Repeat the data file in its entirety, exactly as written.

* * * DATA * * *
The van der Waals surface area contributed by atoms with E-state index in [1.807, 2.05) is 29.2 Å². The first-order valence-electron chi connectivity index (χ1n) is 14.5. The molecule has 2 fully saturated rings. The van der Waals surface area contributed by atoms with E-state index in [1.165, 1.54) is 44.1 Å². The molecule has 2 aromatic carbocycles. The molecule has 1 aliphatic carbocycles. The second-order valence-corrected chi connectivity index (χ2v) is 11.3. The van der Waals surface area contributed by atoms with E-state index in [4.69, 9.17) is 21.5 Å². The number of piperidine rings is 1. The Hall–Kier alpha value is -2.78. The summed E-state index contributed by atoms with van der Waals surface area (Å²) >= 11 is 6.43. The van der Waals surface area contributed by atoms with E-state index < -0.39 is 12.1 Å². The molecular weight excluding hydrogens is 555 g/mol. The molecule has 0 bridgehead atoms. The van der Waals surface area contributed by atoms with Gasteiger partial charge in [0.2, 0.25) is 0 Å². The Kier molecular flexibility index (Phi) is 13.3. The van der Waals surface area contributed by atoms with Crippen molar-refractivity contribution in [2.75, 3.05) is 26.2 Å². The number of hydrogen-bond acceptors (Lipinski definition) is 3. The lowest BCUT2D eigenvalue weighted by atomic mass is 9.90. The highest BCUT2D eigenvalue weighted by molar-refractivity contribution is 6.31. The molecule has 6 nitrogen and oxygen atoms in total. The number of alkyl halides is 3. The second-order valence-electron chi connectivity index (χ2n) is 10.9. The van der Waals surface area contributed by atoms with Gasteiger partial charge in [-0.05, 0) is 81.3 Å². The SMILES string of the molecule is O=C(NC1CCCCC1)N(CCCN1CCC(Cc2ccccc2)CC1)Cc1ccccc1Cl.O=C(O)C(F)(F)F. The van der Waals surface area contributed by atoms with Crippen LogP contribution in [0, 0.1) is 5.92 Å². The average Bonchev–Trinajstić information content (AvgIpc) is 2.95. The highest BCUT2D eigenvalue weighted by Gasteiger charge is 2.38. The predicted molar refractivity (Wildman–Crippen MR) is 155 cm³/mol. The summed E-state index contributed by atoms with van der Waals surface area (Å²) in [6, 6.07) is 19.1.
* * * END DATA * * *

The van der Waals surface area contributed by atoms with E-state index in [1.807, 2.05) is 29.2 Å². The first-order valence-electron chi connectivity index (χ1n) is 14.5. The molecule has 2 fully saturated rings. The van der Waals surface area contributed by atoms with E-state index in [1.165, 1.54) is 44.1 Å². The molecule has 2 aromatic carbocycles. The molecule has 1 aliphatic carbocycles. The second-order valence-corrected chi connectivity index (χ2v) is 11.3. The van der Waals surface area contributed by atoms with E-state index in [4.69, 9.17) is 21.5 Å². The number of piperidine rings is 1. The Hall–Kier alpha value is -2.78. The summed E-state index contributed by atoms with van der Waals surface area (Å²) >= 11 is 6.43. The van der Waals surface area contributed by atoms with E-state index < -0.39 is 12.1 Å². The molecular weight excluding hydrogens is 555 g/mol. The molecule has 0 bridgehead atoms. The van der Waals surface area contributed by atoms with Gasteiger partial charge in [0.2, 0.25) is 0 Å². The Kier molecular flexibility index (Phi) is 13.3. The van der Waals surface area contributed by atoms with Crippen molar-refractivity contribution in [2.75, 3.05) is 26.2 Å². The number of hydrogen-bond acceptors (Lipinski definition) is 3. The lowest BCUT2D eigenvalue weighted by atomic mass is 9.90. The highest BCUT2D eigenvalue weighted by molar-refractivity contribution is 6.31. The molecule has 6 nitrogen and oxygen atoms in total. The number of alkyl halides is 3. The second-order valence-electron chi connectivity index (χ2n) is 10.9. The van der Waals surface area contributed by atoms with Gasteiger partial charge in [-0.05, 0) is 81.3 Å². The SMILES string of the molecule is O=C(NC1CCCCC1)N(CCCN1CCC(Cc2ccccc2)CC1)Cc1ccccc1Cl.O=C(O)C(F)(F)F. The van der Waals surface area contributed by atoms with Crippen LogP contribution in [0, 0.1) is 5.92 Å². The average Bonchev–Trinajstić information content (AvgIpc) is 2.95. The highest BCUT2D eigenvalue weighted by Gasteiger charge is 2.38. The predicted molar refractivity (Wildman–Crippen MR) is 155 cm³/mol. The summed E-state index contributed by atoms with van der Waals surface area (Å²) in [6, 6.07) is 19.1.